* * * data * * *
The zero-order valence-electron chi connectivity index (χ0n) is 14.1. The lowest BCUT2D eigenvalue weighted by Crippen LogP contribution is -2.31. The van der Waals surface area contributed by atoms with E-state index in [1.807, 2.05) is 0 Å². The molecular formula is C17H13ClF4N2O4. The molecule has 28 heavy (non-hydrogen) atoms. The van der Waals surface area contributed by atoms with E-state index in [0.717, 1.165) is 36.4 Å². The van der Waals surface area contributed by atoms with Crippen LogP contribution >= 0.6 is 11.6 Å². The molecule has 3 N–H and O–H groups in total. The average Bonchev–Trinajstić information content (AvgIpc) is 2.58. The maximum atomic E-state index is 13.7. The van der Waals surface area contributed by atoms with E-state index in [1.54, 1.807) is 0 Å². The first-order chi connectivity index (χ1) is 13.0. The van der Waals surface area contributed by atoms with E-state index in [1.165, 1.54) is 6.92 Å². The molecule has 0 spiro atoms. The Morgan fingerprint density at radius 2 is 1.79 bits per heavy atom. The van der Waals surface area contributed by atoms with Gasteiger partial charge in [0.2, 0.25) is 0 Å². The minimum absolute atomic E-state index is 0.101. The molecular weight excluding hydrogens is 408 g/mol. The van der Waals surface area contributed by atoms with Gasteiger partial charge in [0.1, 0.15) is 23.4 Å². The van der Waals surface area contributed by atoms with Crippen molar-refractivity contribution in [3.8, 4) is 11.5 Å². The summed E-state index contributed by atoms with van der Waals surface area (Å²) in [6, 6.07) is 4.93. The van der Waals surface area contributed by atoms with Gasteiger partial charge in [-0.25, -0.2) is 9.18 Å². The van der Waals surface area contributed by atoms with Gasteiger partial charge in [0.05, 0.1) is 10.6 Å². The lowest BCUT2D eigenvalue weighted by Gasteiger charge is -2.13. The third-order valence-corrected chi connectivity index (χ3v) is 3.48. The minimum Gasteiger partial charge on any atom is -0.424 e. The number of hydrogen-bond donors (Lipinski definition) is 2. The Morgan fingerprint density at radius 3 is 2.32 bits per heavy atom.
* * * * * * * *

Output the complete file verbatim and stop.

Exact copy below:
The zero-order valence-electron chi connectivity index (χ0n) is 14.1. The lowest BCUT2D eigenvalue weighted by Crippen LogP contribution is -2.31. The van der Waals surface area contributed by atoms with E-state index in [1.807, 2.05) is 0 Å². The molecular formula is C17H13ClF4N2O4. The molecule has 28 heavy (non-hydrogen) atoms. The van der Waals surface area contributed by atoms with E-state index in [0.717, 1.165) is 36.4 Å². The van der Waals surface area contributed by atoms with Crippen LogP contribution >= 0.6 is 11.6 Å². The molecule has 3 N–H and O–H groups in total. The average Bonchev–Trinajstić information content (AvgIpc) is 2.58. The maximum atomic E-state index is 13.7. The van der Waals surface area contributed by atoms with E-state index in [1.54, 1.807) is 0 Å². The first-order chi connectivity index (χ1) is 13.0. The van der Waals surface area contributed by atoms with E-state index in [1.165, 1.54) is 6.92 Å². The molecule has 0 spiro atoms. The Morgan fingerprint density at radius 2 is 1.79 bits per heavy atom. The van der Waals surface area contributed by atoms with Gasteiger partial charge in [0.2, 0.25) is 0 Å². The minimum absolute atomic E-state index is 0.101. The molecular weight excluding hydrogens is 408 g/mol. The van der Waals surface area contributed by atoms with Gasteiger partial charge in [0.1, 0.15) is 23.4 Å². The van der Waals surface area contributed by atoms with Crippen molar-refractivity contribution in [3.8, 4) is 11.5 Å². The summed E-state index contributed by atoms with van der Waals surface area (Å²) in [6, 6.07) is 4.93. The van der Waals surface area contributed by atoms with Gasteiger partial charge in [-0.25, -0.2) is 9.18 Å². The van der Waals surface area contributed by atoms with Gasteiger partial charge in [0.05, 0.1) is 10.6 Å². The lowest BCUT2D eigenvalue weighted by Gasteiger charge is -2.13. The third-order valence-corrected chi connectivity index (χ3v) is 3.48. The minimum Gasteiger partial charge on any atom is -0.424 e. The number of hydrogen-bond donors (Lipinski definition) is 2. The Morgan fingerprint density at radius 3 is 2.32 bits per heavy atom.